BMT is proud to have joined forces with National Grid Electricity Transmission (NGET), owners of the electricity transmission network in England and Wales, to help the British energy giant plan energy highways of the future by exploring the impact of an increasing number of electric vehicles on our roads.
Noel Tomlinson, Transport, Energy and Infrastructure Business Development Manager at BMT said:
“We’re extremely proud to have been appointed to work on this innovative research project. It builds on our extensive expertise delivering first-class studies examining how technologies will evolve to meet future requirements across land, air and maritime domains. We look forward to working in close collaboration with NGET’s team to deliver a best in class solution.”
Energy highways are normal motorways that have been constructed for energy storage and have electric vehicle chargers integrated into their design.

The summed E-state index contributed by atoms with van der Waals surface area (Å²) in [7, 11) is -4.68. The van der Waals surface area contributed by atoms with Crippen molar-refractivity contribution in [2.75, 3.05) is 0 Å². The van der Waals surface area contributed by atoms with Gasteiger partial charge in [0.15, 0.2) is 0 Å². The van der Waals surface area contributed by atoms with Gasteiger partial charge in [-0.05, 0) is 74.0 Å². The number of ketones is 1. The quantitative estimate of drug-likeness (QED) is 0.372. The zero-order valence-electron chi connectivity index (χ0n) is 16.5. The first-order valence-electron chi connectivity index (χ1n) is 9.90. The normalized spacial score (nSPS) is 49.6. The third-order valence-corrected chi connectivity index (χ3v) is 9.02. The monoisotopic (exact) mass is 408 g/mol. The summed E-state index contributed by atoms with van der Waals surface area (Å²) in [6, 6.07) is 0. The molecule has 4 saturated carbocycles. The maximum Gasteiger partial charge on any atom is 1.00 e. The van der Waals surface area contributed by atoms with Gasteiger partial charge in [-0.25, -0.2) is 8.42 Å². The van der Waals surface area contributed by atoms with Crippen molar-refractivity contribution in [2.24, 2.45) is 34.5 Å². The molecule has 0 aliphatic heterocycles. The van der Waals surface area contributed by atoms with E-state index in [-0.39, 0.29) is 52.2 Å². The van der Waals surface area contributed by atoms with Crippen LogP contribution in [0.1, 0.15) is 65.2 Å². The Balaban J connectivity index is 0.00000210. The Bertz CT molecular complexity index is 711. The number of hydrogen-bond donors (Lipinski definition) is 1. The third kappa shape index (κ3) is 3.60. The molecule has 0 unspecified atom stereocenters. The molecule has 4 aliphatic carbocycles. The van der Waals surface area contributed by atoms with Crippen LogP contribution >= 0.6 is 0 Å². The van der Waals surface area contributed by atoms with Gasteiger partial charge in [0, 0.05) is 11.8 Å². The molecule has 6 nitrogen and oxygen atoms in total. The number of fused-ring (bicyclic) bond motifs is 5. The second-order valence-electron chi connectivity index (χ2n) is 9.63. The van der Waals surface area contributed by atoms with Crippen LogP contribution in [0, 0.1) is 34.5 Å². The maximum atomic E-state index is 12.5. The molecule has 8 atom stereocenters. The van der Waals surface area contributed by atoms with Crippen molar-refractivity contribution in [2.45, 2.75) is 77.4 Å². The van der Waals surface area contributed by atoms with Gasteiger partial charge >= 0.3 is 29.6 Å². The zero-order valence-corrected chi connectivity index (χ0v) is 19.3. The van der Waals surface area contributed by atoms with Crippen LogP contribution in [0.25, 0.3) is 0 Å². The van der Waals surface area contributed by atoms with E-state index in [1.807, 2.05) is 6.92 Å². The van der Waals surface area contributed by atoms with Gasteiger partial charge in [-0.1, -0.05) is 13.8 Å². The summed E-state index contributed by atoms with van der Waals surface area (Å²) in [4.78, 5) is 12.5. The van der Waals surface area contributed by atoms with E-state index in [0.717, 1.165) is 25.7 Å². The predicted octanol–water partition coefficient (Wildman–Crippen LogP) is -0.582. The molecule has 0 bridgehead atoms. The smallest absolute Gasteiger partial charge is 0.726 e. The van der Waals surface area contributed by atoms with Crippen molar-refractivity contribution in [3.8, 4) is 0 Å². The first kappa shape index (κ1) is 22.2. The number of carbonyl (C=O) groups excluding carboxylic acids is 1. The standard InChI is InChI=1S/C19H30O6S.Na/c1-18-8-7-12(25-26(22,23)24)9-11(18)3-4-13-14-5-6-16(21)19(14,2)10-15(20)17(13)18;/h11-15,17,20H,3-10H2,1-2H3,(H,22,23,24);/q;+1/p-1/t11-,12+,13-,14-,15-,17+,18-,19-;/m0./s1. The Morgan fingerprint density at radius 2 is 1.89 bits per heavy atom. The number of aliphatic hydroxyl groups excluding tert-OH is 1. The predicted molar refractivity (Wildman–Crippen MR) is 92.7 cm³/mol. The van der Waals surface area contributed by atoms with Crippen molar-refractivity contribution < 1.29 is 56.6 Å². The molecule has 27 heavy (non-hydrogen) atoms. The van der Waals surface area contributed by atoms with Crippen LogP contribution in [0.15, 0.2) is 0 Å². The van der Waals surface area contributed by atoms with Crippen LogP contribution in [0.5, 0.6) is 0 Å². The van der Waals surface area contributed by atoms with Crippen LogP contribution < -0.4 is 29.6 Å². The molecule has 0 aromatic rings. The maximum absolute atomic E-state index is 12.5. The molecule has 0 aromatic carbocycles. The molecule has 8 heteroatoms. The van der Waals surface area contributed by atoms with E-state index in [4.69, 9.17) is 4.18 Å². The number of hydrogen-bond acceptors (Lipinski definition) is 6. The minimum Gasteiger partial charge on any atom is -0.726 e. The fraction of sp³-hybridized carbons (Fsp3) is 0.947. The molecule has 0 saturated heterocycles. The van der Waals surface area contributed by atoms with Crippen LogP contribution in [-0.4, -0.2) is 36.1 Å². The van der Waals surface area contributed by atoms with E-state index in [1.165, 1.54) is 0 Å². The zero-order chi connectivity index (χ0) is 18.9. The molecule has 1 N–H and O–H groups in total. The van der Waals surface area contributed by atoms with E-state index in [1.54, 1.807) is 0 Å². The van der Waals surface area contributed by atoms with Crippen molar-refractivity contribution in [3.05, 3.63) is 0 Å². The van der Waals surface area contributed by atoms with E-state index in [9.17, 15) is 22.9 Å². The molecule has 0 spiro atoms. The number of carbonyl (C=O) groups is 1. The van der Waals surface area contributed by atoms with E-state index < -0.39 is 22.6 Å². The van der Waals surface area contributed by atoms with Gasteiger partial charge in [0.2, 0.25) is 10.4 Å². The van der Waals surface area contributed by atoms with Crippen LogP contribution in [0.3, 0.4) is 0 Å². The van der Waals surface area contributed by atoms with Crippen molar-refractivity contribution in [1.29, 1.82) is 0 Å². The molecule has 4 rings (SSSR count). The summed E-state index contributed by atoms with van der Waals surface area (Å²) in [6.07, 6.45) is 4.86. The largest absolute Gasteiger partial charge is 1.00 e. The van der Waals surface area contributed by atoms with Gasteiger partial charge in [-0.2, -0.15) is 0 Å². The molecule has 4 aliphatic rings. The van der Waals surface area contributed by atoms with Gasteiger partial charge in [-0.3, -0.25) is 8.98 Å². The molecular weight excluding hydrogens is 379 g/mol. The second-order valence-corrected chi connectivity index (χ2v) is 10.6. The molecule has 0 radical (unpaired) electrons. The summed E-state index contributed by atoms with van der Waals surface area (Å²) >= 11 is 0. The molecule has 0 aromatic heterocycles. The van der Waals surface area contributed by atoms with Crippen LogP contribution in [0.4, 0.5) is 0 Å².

With the number of plug-in electric and hybrid vehicles increasing each year, we will work with NGET to carry out an innovative energy highways project. The project will use a number of BMT tools and processes to investigate the infrastructure required to support the electrification and thereby de-carbonisation of transport.
Our team of specialists will create a series of concept designs along with providing high level analysis of the performance, risks and opportunities of each energy highway proposal.
As part of the work we’re also looking into the electrification and charging infrastructure for both naval and commercial shipping sectors. The research will review the naval industry, the electrification of ships, and will assess what charging facilities might be needed across Great Britain in the future to support the increased electrification of shipping.
BMT is an independent consultancy providing engineering and technical support to a variety of government and commercial customers.
With a strong background in design and engineering consulting we have established a significant presence in both the military and civil domains, leading to a wide range of forward looking studies to examine how technologies will evolve to meet future requirements across land, air and maritime domains, as well as across ‘smart, sustainable cities’.